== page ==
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Tanáiste and Minister for Foreign Affairs Simon Coveney Leah Farrell/
Border poll

Coveney says talking about a united Ireland as part of Brexit debate is 'hugely unhelpful'

The Tánaiste said the issue could “create an even more divisive debate and atmosphere in Northern Ireland, which is the last thing we need”.

SIMON COVENEY HAS said discussing a united Ireland as part of the Brexit debate is “not helpful”.

The Tánaiste and Minister for Foreign Affairs said the issue could “create an even more divisive debate and atmosphere in Northern Ireland, which is the last thing we need”. 

There has been speculation that Britain leaving the European Union could eventually lead to the unification of the Republic and Northern Ireland.

Earlier this month, Sinn Féin leader Mary Lou McDonald said a “crash” no-deal Brexit moves the timeline for a border poll on a united Ireland forward.

“In the event of a crash … certainly the issue of a referendum on unity would move, advance, very, very quickly,” McDonald said on 11 December. 

Coveney said Sinn Féin’s calls for a border poll are a “hugely unhelpful intervention” done for “party political reasons”. 

When asked about the possibility of a united Ireland in the next 10 to 20 years, Coveney said: “That’s a sensitive question at the moment given the pressures of Brexit. I try to be very careful with what I have said on this issue. We don’t really want a constitutional change and a debate around that to be part of the Brexit debate. It’s not helpful.

It creates more tension on top of what is already a very tense and divisive debate in Northern Ireland and Westminster.

“That issue is dealt with comprehensively under the Good Friday Agreement (GFA) and under the principle of consent which we absolutely support.”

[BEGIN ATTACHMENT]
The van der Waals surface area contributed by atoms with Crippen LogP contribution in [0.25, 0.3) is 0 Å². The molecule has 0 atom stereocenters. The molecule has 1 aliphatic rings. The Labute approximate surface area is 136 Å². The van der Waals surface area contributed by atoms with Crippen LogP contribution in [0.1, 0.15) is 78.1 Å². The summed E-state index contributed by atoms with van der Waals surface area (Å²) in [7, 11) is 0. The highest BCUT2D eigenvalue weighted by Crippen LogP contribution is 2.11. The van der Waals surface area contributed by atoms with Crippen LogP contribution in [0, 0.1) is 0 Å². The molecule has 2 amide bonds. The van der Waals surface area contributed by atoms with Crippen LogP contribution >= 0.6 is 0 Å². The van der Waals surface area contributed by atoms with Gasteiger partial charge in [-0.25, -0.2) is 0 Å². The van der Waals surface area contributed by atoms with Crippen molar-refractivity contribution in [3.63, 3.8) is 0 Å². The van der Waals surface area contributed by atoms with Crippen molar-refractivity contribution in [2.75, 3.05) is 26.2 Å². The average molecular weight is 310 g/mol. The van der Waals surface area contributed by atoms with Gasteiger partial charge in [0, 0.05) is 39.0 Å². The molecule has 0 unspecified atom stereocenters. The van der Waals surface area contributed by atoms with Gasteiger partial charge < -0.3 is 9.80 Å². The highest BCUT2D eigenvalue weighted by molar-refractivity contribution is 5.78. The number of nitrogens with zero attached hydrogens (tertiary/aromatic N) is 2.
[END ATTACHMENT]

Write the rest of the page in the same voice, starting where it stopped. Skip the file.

Peace process 

The Tánaiste said the Irish government and nationalists need to “reach out to unionism in a more effective way than perhaps has been possible in recent years”.

“We are all neighbours on this island and we have to learn to live together. Unfortunately the threats of Brexit have caused a lot of tensions that we wish weren’t happening.

Unionists feel threatened by Brexit, nationalists feel threatened by Brexit, and others who are neither in Northern Ireland feel hugely frustrated by Brexit because of the paralysis that has come with it in the context of politics in Northern Ireland and the ability to get a devolved government back up and running.

“So I think we need to take this step by step. What we are dealing with now is Brexit. What we are trying to do is to protect the peace process and the status quo rather than looking to change the constitutional arrangements on this island as a result of Brexit.”

Coveney added that the Irish government is “trying to accommodate different perspectives in the context of Brexit”.

“If we can do that we create a platform, hopefully, and a trust between unionist and nationalist parties – and of course the Alliance as well and the Green Party – that can hopefully allow us on the back of finding a way through Brexit get devolved government back up and running again so we have the mechanisms of the GFA functioning,” he stated.

Northern Ireland has been without a devolved government since January 2017. 

House of Commons vote 

Meanwhile, European Commission President Jean-Claude Juncker has called on the United Kingdom to “get your act together” in relation to Brexit. 

Earlier this month, British Prime Minister Theresa May postponed a House of Commons vote on the draft Withdrawal Agreement so she could seek additional assurances on the backstop element of the deal. The vote is now expected to take place in January. 

Many politicians have raised concerns about the backstop, which aims to avoid a hard border between the Republic and Northern Ireland and could see the North stay aligned to some EU rules.

The Democratic Unionist Party believes the backstop threatens the United Kingdom and could lead to a trade border in the Irish Sea.

Preparations are being made at British, Irish and European level for a no-deal Brexit, in case an agreement is not reached ahead of the official withdrawal date of 29 March. 

With reporting by Christina Finn 

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